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View Full Version : The secret to why the French live longer - Roquefort cheese



Clinton P
12-22-2012, 12:44 PM
Eating Roquefort cheese could help guard against cardiovascular disease despite its high fat and salt content, according to new research that suggests why the French enjoy good health.

Read more about it here (http://www.telegraph.co.uk/health/healthnews/9749949/The-secret-to-why-the-French-live-longer-Roquefort-cheese.html)

Clinton P

basque
12-22-2012, 06:30 PM
Eating Roquefort cheese could help guard against cardiovascular disease despite its high fat and salt content, according to new research that suggests why the French enjoy good health.

Read more about it here (http://www.telegraph.co.uk/health/healthnews/9749949/The-secret-to-why-the-French-live-longer-Roquefort-cheese.html)

Clinton P

I cant bring myself to eat mouldy cheese of any kind

basque :rolleyes:

GTC
12-23-2012, 06:03 AM
I cant bring myself to eat mouldy cheese of any kind

basque :rolleyes:

Close your eyes and pinch your nose and you'll be right. :)

ilmari
12-27-2012, 08:42 AM
I eat this often, with tough bread and wine. It is my ambrosia.

Ezana
12-28-2012, 05:30 AM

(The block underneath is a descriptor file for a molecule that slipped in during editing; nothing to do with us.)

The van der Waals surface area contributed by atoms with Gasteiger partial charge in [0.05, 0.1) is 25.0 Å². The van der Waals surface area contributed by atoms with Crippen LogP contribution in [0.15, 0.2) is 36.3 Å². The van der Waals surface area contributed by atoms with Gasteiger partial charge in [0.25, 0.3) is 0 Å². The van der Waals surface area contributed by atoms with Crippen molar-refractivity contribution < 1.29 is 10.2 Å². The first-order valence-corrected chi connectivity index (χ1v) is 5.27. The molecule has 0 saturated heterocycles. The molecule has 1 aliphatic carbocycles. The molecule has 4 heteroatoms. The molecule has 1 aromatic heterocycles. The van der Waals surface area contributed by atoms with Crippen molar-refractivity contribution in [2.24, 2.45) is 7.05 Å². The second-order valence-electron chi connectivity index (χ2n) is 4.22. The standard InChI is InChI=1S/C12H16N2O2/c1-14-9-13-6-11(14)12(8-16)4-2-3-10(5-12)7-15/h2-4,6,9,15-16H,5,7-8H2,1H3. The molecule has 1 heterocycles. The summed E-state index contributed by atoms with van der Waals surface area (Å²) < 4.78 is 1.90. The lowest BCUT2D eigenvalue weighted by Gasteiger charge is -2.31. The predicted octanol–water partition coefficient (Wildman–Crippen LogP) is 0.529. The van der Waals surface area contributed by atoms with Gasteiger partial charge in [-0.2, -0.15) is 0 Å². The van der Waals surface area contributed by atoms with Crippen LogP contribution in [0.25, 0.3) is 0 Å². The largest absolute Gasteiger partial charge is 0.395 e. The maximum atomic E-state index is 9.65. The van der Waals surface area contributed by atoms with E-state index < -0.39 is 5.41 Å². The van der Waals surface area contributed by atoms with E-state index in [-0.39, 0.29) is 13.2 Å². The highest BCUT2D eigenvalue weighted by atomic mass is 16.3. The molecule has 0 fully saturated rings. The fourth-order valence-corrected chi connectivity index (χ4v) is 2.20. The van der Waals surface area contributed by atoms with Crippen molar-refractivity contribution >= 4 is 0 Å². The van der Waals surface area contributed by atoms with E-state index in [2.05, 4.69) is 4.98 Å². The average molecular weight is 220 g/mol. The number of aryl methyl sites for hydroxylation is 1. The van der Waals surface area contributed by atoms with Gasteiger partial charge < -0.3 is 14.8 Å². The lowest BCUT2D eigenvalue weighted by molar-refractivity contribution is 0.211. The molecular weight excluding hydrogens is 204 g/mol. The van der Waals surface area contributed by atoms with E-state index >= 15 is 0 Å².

The full article is available for free here - http://www.lycotec.com/Imperox_files/Could_cheese_be_the_missing_piece_in_the_French_pa radox_puzzle.pdf

Keep in mind, this article is in the journal "Medical Hypotheses."

Reading through it, there doesn't seem to be much evidence to support their claim. They're just looking for any possible lead for new drugs. Basically, roquefort is made with certain strains of penicillin that include the protein "andrastin, " which is known to be a farnesyltransferase inhibitor. Now, farnesyltransferase is involved in localizing proteins to the plasma membrane, but I don't know where they get the idea that it's "a major enzyme of cholesterol biosynthesis," as they claim. The article that they cite, however, makes no such attestation. In fact, it's not even mentioned. Farnesyltranferase inhibition could be beneficial due to anticancer effects, however. Farnesylation of the oncogenic protein Ras, e.g., is necessary for its activation.

Needless to say, I'm very skeptical of this article.